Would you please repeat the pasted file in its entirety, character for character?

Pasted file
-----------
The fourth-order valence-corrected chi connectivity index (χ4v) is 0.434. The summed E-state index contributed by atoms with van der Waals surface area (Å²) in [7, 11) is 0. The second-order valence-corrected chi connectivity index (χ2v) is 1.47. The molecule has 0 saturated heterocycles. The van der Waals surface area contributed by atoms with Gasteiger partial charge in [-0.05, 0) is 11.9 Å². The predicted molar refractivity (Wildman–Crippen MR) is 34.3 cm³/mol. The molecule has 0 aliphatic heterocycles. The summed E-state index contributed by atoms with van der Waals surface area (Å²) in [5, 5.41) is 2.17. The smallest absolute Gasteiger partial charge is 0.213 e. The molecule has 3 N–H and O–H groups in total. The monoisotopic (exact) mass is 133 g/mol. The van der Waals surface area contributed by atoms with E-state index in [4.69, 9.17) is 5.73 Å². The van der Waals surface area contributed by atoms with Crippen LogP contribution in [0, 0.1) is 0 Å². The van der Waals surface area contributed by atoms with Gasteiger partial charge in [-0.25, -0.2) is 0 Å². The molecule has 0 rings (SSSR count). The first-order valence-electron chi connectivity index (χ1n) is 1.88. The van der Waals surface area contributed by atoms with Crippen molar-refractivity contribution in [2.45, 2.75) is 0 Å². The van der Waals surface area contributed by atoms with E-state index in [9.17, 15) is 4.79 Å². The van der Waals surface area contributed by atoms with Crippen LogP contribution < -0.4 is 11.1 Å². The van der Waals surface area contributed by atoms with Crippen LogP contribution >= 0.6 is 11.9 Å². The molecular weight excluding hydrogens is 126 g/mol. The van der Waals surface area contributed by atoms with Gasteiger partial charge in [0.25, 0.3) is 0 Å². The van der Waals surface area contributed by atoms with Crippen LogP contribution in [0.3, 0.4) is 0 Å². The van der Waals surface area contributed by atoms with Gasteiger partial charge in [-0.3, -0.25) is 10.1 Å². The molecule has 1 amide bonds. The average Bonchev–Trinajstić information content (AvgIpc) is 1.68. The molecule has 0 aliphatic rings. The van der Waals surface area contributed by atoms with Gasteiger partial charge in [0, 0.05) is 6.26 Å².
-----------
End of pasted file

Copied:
The fourth-order valence-corrected chi connectivity index (χ4v) is 0.434. The summed E-state index contributed by atoms with van der Waals surface area (Å²) in [7, 11) is 0. The second-order valence-corrected chi connectivity index (χ2v) is 1.47. The molecule has 0 saturated heterocycles. The van der Waals surface area contributed by atoms with Gasteiger partial charge in [-0.05, 0) is 11.9 Å². The predicted molar refractivity (Wildman–Crippen MR) is 34.3 cm³/mol. The molecule has 0 aliphatic heterocycles. The summed E-state index contributed by atoms with van der Waals surface area (Å²) in [5, 5.41) is 2.17. The smallest absolute Gasteiger partial charge is 0.213 e. The molecule has 3 N–H and O–H groups in total. The monoisotopic (exact) mass is 133 g/mol. The van der Waals surface area contributed by atoms with E-state index in [4.69, 9.17) is 5.73 Å². The van der Waals surface area contributed by atoms with Crippen LogP contribution in [0, 0.1) is 0 Å². The van der Waals surface area contributed by atoms with Gasteiger partial charge in [-0.25, -0.2) is 0 Å². The molecule has 0 rings (SSSR count). The first-order valence-electron chi connectivity index (χ1n) is 1.88. The van der Waals surface area contributed by atoms with Crippen molar-refractivity contribution in [2.45, 2.75) is 0 Å². The van der Waals surface area contributed by atoms with E-state index in [9.17, 15) is 4.79 Å². The van der Waals surface area contributed by atoms with Crippen LogP contribution < -0.4 is 11.1 Å². The van der Waals surface area contributed by atoms with Crippen LogP contribution >= 0.6 is 11.9 Å². The molecular weight excluding hydrogens is 126 g/mol. The van der Waals surface area contributed by atoms with Gasteiger partial charge in [0.25, 0.3) is 0 Å². The van der Waals surface area contributed by atoms with Crippen LogP contribution in [0.3, 0.4) is 0 Å². The van der Waals surface area contributed by atoms with Gasteiger partial charge in [-0.3, -0.25) is 10.1 Å². The molecule has 1 amide bonds. The average Bonchev–Trinajstić information content (AvgIpc) is 1.68. The molecule has 0 aliphatic rings. The van der Waals surface area contributed by atoms with Gasteiger partial charge in [0, 0.05) is 6.26 Å².